3. Give them a reason to listen.

If you want your kids to really listen to you, you need to give them a good reason. Kids are more likely to listen if they think what you're saying is important or if they stand to benefit from it in some way.

So, before you start talking, think about why your message is important and how it can help your kids. Then, share that with them. This will help them see the value in what you're saying and make them more likely to listen.

4. Use questions to keep them engaged.

Asking your kids questions is a great way to keep them engaged when you're talking to them. It also allows you to gauge their understanding of what you're saying and make sure they're actually listening.

Throughout your conversation, ask your kids questions about what you're saying. This will help keep their attention focused on you and allow you to make sure they're understanding what you're saying.

5. Follow up afterwards.

Once you've finished talking, follow up with your kids to see if they have any questions or if they need clarification on anything. This is a great way to make sure they were actually listening and that they understand what you were saying.

You can also use this time to reinforce the importance of what you were saying. This will help your kids remember the message and make it more likely that they'll listen next time.

Different Strategies for Different Ages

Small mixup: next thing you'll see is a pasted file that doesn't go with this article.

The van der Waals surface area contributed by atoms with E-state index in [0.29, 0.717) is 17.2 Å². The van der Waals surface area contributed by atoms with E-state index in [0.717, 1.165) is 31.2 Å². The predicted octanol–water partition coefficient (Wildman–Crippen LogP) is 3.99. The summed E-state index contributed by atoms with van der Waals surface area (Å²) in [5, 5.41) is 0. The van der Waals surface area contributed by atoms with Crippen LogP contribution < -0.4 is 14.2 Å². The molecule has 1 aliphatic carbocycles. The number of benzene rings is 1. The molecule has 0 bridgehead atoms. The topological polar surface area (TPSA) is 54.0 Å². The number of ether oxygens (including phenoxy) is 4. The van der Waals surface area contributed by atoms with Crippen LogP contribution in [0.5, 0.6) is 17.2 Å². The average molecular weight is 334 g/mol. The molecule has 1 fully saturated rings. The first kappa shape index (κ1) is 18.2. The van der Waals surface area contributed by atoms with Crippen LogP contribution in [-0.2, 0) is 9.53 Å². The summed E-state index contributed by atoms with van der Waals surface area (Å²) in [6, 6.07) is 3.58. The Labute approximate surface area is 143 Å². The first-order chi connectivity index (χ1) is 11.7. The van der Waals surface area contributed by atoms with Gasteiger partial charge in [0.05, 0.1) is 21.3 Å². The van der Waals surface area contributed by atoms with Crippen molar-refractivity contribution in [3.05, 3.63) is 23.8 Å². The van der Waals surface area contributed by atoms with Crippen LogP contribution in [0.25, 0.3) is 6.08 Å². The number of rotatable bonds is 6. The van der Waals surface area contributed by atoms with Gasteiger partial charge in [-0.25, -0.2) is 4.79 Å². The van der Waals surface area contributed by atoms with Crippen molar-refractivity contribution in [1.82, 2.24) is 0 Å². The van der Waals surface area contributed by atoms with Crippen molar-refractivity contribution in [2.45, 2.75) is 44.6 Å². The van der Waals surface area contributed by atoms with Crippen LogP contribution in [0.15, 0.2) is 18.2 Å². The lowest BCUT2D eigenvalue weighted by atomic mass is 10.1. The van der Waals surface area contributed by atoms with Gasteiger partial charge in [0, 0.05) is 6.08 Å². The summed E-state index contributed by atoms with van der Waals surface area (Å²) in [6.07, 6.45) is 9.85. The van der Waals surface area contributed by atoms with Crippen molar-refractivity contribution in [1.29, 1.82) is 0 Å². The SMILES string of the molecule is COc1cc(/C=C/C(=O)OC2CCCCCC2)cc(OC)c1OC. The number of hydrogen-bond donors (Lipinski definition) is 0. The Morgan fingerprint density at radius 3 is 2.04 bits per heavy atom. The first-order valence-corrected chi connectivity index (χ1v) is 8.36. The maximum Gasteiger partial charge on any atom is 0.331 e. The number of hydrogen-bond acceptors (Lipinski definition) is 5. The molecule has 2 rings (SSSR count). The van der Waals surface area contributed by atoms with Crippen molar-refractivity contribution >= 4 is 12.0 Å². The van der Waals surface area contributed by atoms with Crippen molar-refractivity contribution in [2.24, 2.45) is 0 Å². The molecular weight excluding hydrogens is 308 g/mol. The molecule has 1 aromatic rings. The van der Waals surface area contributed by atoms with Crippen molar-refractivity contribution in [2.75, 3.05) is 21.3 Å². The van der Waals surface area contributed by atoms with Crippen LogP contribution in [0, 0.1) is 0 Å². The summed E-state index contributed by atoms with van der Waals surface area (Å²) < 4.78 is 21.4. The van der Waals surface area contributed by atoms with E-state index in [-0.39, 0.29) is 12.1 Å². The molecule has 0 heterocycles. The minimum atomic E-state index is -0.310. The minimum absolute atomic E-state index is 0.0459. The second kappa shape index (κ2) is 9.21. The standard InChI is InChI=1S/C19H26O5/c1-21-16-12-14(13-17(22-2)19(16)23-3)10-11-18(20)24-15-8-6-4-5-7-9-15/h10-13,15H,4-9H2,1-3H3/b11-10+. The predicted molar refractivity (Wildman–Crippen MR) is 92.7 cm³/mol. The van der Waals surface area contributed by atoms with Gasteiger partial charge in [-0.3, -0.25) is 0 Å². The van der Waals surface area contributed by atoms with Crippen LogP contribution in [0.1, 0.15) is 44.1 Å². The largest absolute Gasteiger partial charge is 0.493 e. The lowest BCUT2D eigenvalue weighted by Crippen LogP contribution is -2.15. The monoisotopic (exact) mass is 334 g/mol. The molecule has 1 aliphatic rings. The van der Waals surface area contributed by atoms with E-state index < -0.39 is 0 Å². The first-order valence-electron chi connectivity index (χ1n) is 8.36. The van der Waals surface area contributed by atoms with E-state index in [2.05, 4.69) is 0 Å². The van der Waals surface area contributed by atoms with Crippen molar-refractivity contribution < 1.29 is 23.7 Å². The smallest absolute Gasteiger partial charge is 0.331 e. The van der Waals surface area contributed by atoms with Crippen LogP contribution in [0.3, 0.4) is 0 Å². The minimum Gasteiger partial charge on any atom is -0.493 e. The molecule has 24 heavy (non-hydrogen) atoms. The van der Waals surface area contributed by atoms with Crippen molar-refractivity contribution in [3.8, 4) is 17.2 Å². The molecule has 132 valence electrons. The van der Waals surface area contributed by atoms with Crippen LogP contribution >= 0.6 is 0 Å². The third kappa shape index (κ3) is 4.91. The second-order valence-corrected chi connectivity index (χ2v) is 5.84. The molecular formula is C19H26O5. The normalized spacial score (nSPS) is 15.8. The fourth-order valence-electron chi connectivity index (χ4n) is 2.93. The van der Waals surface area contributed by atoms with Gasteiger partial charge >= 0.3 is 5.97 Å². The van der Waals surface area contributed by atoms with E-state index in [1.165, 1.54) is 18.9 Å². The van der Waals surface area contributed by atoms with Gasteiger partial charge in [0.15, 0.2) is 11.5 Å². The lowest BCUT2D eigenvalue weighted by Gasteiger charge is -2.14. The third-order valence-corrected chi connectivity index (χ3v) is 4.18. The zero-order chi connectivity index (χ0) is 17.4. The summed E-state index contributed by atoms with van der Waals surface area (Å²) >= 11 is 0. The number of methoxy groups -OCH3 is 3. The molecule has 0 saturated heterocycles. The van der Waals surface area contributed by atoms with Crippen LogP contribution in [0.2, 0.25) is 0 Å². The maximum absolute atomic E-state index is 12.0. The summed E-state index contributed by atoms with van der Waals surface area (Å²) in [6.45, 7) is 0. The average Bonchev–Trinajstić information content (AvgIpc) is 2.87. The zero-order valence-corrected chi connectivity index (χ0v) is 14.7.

​In our household, the children's ages range from 2 to 12. This can make plans for rules and regulations designated to listening difficult. There is no one size fits all when it comes to parenting, and that includes different strategies for different ages. With younger kids, it's all about setting boundaries and making sure they understand the consequences for not following the rules. With older kids, it's about giving them more freedom and trust and helping them to learn from their mistakes. And with kids of all ages, it's important to be consistent, patient and understanding.

One of the most challenging things about being a parent is that kids don't always listen. They may not understand what you're saying, they may be tired or distracted or they may just be testing your limits. But there are ways to improve communication and get your kids to listen to you more.

One way to do this is to make sure you have their attention before you start talking. Get down to their level, make eye contact and use a calm, firm voice. It's also important to keep your message clear and concise. Tell them what you want them to do, why you want them to do it and what the consequences will be if they don't.

If you find yourself repeating yourself or getting frustrated, take a step back and try again later. It's also helpful to model the behavior you want to see in your kids. If you're calm and respectful, they're more likely to be the same.

Different strategies will work for different kids, so it's important to experiment and find what works best for your family. But above all, remember that kids are learning from you every day. Be the parent you want them to be.

🧡Shine Bright, Kayla